When you wet sand, you want to let the paper do the work and not put too much pressure on the affected area. You don’t want to cut the clear coat too much or you will leave small scratches on the clear coat even after you buff. Let the paper do the job and just gently rub the dirt or debris away. Use your judgment and those eagle eyes to catch any micro scratches on the panel you are wet-sanding. When you see small scratches, it will help to go to the higher sand paper and it will also be less work for your buffer. There are two methods when wet sanding, crosshatch and circular sanding. The circular method is generally used for small isolated sanding and crosshatch is intersecting parallel lines (think an “X”) used for larger areas. When you wet sand, it is important to stay within the same area of sanding resulting in a solid white or foggy look. No spaces in between or small trails outside of the sanded area. You will thank me later.

Buffing and polishing- The previous step involved cutting the clear coat to eliminate any imperfections and leveling the out the clear coat. This process includes different grades of polish used from heavier to finer compounds to remove surface materials and marks, ultimately refining the finish. The materials used are often labeled in sequential steps from 1 to 3. This includes the pads that need to be used to the types of compounds. The main difference between buffing and polishing, is that buffing takes out the wet sanding you previously did, and the polishing will remove and micro scratches, haziness caused by buffing. This is usually done with finer, softer pads and different polishing compounds different from the initial buffing pads and cutting compounds.  The materials used are as follows.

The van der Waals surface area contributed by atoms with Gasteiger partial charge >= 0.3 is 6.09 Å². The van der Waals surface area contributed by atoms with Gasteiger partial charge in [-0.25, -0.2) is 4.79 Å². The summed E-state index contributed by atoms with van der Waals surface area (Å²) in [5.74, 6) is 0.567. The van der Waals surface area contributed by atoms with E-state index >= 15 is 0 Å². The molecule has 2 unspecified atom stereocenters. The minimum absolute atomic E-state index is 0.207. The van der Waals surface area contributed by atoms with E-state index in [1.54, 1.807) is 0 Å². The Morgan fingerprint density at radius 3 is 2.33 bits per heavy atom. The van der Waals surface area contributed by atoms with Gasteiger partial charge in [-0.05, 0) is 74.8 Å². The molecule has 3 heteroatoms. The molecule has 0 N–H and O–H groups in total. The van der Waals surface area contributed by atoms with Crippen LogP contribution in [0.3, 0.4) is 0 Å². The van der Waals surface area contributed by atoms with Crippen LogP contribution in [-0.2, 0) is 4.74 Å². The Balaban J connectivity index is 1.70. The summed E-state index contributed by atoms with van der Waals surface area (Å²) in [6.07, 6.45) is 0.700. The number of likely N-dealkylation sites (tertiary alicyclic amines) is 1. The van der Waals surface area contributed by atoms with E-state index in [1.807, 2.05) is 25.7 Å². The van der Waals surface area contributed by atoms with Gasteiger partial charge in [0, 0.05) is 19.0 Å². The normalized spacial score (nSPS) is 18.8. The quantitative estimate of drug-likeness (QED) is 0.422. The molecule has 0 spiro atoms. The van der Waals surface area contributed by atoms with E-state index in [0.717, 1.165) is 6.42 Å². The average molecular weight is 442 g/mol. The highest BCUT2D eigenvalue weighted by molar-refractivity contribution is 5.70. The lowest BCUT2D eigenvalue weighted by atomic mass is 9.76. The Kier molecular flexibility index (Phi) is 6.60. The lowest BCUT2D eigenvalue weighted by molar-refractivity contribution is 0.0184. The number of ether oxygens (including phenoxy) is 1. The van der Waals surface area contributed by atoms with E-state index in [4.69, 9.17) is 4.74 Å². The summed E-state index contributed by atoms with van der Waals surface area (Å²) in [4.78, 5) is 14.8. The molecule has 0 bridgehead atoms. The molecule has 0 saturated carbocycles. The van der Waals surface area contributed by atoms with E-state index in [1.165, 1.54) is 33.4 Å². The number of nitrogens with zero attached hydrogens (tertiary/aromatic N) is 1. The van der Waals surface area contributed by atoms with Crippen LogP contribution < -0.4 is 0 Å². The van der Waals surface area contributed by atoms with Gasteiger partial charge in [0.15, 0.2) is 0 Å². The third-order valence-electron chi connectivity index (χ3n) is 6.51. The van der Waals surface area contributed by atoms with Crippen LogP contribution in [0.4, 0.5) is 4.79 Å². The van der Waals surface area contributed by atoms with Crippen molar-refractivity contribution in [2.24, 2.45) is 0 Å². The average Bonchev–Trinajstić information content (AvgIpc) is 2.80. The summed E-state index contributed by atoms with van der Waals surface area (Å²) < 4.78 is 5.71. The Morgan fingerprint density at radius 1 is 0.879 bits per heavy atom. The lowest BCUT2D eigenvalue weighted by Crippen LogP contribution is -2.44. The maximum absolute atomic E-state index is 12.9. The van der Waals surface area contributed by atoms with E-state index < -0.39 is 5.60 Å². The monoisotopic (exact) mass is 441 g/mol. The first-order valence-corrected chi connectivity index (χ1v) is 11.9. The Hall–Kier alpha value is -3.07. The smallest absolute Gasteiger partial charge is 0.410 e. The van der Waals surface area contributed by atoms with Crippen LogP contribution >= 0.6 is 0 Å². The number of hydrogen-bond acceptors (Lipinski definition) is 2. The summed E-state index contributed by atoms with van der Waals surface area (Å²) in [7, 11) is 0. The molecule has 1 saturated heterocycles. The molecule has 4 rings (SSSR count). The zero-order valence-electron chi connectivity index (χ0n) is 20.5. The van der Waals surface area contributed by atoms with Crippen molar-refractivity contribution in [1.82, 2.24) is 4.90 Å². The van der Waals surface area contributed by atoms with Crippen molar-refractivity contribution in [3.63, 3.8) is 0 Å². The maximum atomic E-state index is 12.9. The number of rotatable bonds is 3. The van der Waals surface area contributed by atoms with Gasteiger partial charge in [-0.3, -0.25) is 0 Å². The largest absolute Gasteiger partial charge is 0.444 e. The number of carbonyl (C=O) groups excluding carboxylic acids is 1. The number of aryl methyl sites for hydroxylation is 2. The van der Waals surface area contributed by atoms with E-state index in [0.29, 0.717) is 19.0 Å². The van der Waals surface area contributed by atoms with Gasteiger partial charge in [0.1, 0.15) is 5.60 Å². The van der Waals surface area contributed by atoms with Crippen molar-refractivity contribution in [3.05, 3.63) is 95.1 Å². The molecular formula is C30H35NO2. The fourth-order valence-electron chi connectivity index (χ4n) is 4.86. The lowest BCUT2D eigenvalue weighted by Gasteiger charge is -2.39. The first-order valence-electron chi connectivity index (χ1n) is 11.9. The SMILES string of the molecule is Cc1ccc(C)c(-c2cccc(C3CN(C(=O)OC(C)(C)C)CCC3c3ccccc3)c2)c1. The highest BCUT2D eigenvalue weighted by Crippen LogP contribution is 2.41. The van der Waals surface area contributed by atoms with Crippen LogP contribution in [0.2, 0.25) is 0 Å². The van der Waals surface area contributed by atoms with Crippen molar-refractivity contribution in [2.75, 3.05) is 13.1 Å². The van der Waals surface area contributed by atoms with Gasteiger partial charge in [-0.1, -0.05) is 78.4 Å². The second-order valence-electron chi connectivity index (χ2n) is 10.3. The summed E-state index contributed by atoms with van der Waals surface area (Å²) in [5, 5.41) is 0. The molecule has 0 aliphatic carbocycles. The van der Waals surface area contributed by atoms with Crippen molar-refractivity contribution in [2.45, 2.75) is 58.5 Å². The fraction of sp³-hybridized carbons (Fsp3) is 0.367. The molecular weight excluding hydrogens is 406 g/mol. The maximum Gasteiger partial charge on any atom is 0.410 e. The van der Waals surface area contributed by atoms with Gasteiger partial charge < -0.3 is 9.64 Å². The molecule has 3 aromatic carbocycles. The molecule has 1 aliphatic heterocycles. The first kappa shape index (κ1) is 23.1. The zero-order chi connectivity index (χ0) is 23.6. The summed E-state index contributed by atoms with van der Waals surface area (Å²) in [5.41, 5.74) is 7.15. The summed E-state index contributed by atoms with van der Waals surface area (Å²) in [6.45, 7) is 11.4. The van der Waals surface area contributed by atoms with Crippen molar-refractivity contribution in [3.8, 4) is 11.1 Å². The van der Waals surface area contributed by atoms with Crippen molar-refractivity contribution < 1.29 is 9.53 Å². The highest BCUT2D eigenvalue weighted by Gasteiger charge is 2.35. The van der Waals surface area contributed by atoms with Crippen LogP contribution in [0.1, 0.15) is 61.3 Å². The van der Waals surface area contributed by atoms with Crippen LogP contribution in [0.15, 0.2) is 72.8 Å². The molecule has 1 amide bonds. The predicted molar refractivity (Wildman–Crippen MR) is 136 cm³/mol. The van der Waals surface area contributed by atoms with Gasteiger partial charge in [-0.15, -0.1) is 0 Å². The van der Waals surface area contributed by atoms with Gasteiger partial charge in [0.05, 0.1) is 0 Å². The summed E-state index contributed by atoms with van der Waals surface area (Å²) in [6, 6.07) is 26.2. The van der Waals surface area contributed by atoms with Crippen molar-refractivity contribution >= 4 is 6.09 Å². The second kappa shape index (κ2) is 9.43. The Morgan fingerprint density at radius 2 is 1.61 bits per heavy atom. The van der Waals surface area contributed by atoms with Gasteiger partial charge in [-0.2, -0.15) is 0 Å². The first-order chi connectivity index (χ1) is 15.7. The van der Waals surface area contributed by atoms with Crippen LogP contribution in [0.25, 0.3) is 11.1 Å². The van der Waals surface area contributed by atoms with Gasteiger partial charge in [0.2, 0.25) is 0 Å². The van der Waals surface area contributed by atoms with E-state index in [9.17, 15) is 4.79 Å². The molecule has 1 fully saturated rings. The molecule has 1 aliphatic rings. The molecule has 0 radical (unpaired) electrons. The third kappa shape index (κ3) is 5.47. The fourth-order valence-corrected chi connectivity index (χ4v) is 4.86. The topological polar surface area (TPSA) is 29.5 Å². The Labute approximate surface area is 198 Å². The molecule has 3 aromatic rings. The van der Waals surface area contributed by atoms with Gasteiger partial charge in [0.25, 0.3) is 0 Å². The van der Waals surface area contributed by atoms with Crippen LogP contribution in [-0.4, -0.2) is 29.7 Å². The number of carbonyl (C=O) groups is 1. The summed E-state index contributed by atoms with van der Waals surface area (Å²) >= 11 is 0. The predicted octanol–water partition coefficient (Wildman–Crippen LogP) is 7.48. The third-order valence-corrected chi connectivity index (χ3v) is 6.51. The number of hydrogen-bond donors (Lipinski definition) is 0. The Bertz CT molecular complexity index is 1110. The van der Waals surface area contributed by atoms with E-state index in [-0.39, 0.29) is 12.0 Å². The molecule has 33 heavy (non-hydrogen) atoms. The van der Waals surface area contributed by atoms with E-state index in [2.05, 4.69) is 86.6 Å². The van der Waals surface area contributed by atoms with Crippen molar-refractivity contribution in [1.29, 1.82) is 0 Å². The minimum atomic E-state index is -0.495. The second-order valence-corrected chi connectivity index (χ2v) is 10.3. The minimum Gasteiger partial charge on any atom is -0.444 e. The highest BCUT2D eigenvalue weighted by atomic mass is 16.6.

• Buffer – Rotary, Fixed Orbital, Dual Action Forced Rotation, Dual Action Random Orbital
  • Liquid Products – Waxing agents vary but there are specific to each step. 1,2,3
  • Pads – Foam pads are best per step. Avoid the wool pad unless you are skilled at buffing.
  • Wetting Agents- You can buy specific wetting agents but water with a little bit of soap is all that’s needed.
  • Micro-fiber towel- Any will do. You do not want to wipe your finish with anything to abrasive causing more harm.

We most recommend using only the foam pads for all steps, they are less abrasive compared to a wool pad. Outside temperatures and the temperature of the painted panel will affect how you buff. Steel panels will withstand much higher degrees of heat where plastic auto parts will have a lower threshold to heat. Let’s say it’s 100 degrees outside, you may have to apply more compound and wait longer between buffing/polishing. It’s also very important that you continuously are moving the buffer and do not let sit idle. These buffers can spin up 500 rotations a second which generate a lot of heat themselves. Colder temperatures are of course, more forgiving. Use your judgement, the last thing you want to do is burn through the paint coat and having to pay for a new paint job.